She came to Ashland in 1994. “I wanted to raise my 3-year-old son in a safe and loving place,” she said. “I also wanted to be in a place where I could work in the arts as well as in the university setting.
She taught psychology at Rogue Community College for 11 years, retiring in 2020. Before that, she taught freshman English and some film and theater courses at SOU for nine years.
She has worked as stage director at Oregon Cabaret Theatre, Collaborative Theatre Project, the SOU theater department, and Camelot.
She first started writing fiction in 2018.
“I write contemporary romance under the name Gwen Overland, and cozy mysteries under my grandmother’s name, Cunigunda Valentine,” she said.
“These were the genres my mother, who passed away in 2012, loved the most. And since she was an avid reader, in order to have a deep conversation with her and not having it be about family junk or medical issues, I started reading the same books.”
After her mother’s death, she made a promise to herself to try writing in the same genres.
“It was a way of honoring and remembering her and our best adult moments together.”
Her first fiction was published by Soulmate Publishing in 2018, and last June they published her third novel in that series. She self-publishes the mysteries.
She enjoys writing her romance series, “Salmon Run,” because the stories take place in her native state, in the verdant locales of northwest Washington.
“I also find it highly therapeutic to write about love, redemption, and moving through the grief process,” she said.
“My ‘Millicent Winthrop’ series is fun, sweet, quirky, and for some reason I identify with the main character more than I’d like to admit.”
She is contracted to write five new books for two new series in the next year.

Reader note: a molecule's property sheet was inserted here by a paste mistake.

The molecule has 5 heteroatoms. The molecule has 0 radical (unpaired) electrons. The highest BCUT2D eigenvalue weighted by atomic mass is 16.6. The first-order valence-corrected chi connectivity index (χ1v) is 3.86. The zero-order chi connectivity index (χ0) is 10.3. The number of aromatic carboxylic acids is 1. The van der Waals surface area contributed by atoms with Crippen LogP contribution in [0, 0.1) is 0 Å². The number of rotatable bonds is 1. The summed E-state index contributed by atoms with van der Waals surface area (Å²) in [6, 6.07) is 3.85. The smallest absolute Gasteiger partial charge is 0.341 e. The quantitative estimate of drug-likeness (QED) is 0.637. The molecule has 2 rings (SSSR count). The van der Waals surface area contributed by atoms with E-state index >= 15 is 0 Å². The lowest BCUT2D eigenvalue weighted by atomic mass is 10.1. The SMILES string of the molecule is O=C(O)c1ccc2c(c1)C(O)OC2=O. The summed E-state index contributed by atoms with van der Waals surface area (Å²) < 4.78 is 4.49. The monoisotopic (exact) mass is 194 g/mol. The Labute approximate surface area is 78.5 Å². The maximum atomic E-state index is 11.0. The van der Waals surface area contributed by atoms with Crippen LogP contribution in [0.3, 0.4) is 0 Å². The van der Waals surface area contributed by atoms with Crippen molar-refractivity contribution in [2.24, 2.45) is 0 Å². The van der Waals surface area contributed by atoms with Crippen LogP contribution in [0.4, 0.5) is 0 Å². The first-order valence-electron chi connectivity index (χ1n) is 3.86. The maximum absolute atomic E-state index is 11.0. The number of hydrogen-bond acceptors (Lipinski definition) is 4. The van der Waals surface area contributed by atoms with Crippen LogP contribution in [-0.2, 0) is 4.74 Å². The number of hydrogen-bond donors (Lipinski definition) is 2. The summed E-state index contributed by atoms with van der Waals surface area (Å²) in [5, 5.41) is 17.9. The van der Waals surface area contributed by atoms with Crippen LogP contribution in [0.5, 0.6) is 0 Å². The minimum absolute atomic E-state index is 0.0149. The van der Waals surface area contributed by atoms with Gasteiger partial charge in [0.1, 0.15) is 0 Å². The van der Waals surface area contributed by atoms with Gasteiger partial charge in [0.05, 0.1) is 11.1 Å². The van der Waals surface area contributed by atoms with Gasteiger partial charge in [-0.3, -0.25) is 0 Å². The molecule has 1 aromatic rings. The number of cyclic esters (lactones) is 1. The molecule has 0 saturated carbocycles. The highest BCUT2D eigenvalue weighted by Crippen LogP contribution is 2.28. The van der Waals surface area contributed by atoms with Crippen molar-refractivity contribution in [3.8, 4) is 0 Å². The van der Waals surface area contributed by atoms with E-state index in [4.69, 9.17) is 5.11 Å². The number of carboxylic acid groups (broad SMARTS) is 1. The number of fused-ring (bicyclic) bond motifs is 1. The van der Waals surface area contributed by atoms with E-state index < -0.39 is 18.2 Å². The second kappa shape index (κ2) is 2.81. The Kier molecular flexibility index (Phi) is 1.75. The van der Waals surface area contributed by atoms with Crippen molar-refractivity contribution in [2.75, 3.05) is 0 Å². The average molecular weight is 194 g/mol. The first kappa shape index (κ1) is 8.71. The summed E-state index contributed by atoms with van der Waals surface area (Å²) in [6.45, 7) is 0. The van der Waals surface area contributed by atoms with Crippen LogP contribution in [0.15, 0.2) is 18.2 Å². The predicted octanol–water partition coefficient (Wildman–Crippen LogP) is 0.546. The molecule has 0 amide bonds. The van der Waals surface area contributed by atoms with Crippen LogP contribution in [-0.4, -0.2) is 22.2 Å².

“And although I have nothing slated for stage direction or acting,” she said, “I’m open to whatever may come my way.
Meanwhile, she is enjoying helping bring “Camelot” to the stage in Talent.
The music is the same as in the original production and will be performed with a live, eight-piece orchestra. However, the storytelling has been modified a bit.
“The story is told by a group of seven revelers, enacting certain moments in the King Arthur legend,” she said. “Early on, when working on the script, I had to ask myself, who tells this story today? And is it still a viable story to tell to today’s audience?”
Overland got to thinking about the fires and how the story could relate to those who are still working hard to put things back together.
“The themes of love, forgiveness, community, and choosing peace over war are just as important as ever,” she said. “So, I made the revelers into a group of fabricators who want to tell the story as much for themselves as for their audience.”
Featured in the production are Alex Boyles as Arthur, Kelly Jean Hammond as Guinevere, and Trevor Pekas as Lancelot.
“So far, rehearsals have been hard work, but fun,” she said. “We have a super cast and crew.”
Tickets, $20-$30, are available at camelotthatre.org.
Reach Ashland writer Jim Flint at firstname.lastname@example.org.